Dorset OPC

Hinton Parva

alias Little Hinton or Stanbridge

Dorset OPC

St Kenelm Church, Hinton Parva
© Kim Parker/Dorset OPC 2011

Hinton Parva is a tiny leaf-shaped civil parish, and anciently an ecclesiastical one too, through whose water-meadows the River Allen flows, three miles North of Wimborne Minster. Measuring barely three-quarters of a mile by half a mile, the parish contains only a mill, two farms and the tiny hamlets of Hinton Parva and Stanbridge, with the now redundant church situated in the latter. ‘Hinton’ is thought to mean ‘monks’ farm’, from Old English ‘hiwan’ and ‘tun’, perhaps with reference to the monastery at Wimborne Minster of which Hinton Parva is reputed to have once been a chapelry. The Latin addition ‘Parva’ for ‘little’ distinguishes this place from Hinton Martell. ‘Stanbridge’, as the parish is sometimes called, could mean ‘stone bridge’ from Old English ‘stan’ and ‘brycg’, or ‘causeway through marshy ground’, since the Wimborne to Cranborne road crosses low-lying land by the River Allen here.

The manor is not mentioned in its own right in the Domesday Book of 1086, but may have been included with Hinton Martell. At the time of Richard Lionheart it was in the hands of a family to whom it seems to have given name, the Hinetons. By the reign of Henry VI it had passed to the Pauncefort family, but it is not clear why. During the reign of the boy king Edward VI it was held by the Brent family and then passed in quick succession to the Paulet and Hobby families through the marriages of heiresses in the reign of Elizabeth I. Licence was granted to Giles Hobby to alienate the property to Giles Stagg. The Staggs were Lords of the Manor for several generations until their line came to an end and the manor passed to the Lewen family, then again through marriage of the heiress to the Glyn family. They built their family seat, Gaunts House, in Hinton Martell, but after the Great War were forced to sell a lot of property here and elsewhere to pay the staggering death duties then in effect.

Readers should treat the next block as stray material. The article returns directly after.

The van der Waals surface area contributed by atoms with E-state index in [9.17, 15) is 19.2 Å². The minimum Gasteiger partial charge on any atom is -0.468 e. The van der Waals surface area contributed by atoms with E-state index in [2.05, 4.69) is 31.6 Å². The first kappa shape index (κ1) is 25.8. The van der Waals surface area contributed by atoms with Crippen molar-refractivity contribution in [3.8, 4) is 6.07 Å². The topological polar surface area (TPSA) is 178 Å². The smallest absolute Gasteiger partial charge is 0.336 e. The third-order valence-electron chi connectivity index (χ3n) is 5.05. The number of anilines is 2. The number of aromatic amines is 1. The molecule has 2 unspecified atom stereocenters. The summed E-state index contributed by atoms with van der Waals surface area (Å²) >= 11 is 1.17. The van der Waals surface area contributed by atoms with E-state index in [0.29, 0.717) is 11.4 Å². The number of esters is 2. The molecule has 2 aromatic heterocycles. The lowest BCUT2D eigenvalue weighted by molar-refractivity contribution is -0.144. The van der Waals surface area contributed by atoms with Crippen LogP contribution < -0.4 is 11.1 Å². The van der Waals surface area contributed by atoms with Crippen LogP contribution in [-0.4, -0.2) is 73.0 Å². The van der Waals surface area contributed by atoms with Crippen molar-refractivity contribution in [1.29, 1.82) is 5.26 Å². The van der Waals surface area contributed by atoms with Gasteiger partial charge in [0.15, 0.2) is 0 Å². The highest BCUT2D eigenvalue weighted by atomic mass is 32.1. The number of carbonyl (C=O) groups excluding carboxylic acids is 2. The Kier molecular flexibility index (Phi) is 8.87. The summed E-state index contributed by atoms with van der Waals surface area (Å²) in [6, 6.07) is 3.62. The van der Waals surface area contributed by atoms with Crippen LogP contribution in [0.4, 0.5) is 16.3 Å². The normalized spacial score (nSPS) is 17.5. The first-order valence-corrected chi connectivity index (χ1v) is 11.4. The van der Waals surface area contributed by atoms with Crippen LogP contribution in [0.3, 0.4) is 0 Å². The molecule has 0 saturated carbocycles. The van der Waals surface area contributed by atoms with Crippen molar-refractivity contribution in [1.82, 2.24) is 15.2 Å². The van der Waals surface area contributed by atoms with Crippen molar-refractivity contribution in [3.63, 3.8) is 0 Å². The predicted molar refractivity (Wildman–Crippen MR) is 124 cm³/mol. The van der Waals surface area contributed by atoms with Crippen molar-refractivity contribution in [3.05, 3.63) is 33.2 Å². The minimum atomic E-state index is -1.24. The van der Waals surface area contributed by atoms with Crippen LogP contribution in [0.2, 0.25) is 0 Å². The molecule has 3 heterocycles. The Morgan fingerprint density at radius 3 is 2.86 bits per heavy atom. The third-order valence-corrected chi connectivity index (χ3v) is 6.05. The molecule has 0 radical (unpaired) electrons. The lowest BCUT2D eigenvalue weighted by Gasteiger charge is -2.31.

In 1860 Sir Richard Glyn took down the old church and replaced it with what is considered to be a fairly typical estate church. Built of stone in the neo-Romanesque style, it retains the Norman chancel arch and consists of chancel, nave, transepts, south porch supporting a spire and a tower containing 4 bells. To celebrate Queen Victoria’s Diamond Jubilee in 1897, stained glass windows, a new font, lectern and chalice were presented by Sir R.G. Glyn. The Rectory, a fine 19th century building with a Sunday School room attached, sits opposite the church on the busy road between Wimborne and Cranborne, for many years the home of Carr John Glyn, England’s longest serving rector. North of St Kenelm’s, are three attractive estate cottages in the same neo-Romanesque style as the church.

Formerly there was a Norman church here, which John Hutchins in his ‘History and Antiquities of Dorset’ described dismissively as “a very small stone building, dedicated to St Kenelm, consisting of one aisle, and having one bell, but containing nothing remarkable.” What is remarkable is the dedication to St Kenelm, a Saxon boy-saint murdered at the age of seven who was venerated throughout England in medieval times and was even mentioned in the Canterbury Tales. There are only seven churches in England dedicated to him. Over the west door of Hinton Parva’s St Kenelm’s is a 12th century sculpture of an angel holding a book to his breast with his right hand, a cross in his left hand and standing next to a giant butterfly. It has been suggested that this is a representation of Kenelm himself. Sadly it cannot be viewed today as the church is locked and abandoned, and parts of the churchyard so overgrown that the monuments beneath have all but been reclaimed by Mother Nature.

St Kenelm Church, Hinton Parva
© Kim Parker/Dorset OPC 2011

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If you would like to volunteer for the role, please contact the OPC Project Co-ordinator
Contributions of additional resource materials for the site are always welcome

Census 1841 Census [Emma Squires]
1851 Census [Keith Searson]
1861 Census [Keith Searson]
1871 Census [Keith Searson]
1881 Census [Keith Searson]
1891 Census [Jon Baker]
1901 Census [Keith Searson]
Parish Registers Baptisms 1621-1812 [PR] [Kim Parker]
Burials 1820-1939 [PR] [Jon Baker]
Trade & Postal Directories  
Other Records  
Monumental Inscriptions  
Records held at the Dorset History Centre
Christenings 1621-1980. Marriages 1816-1975. Burials 1813-1987.





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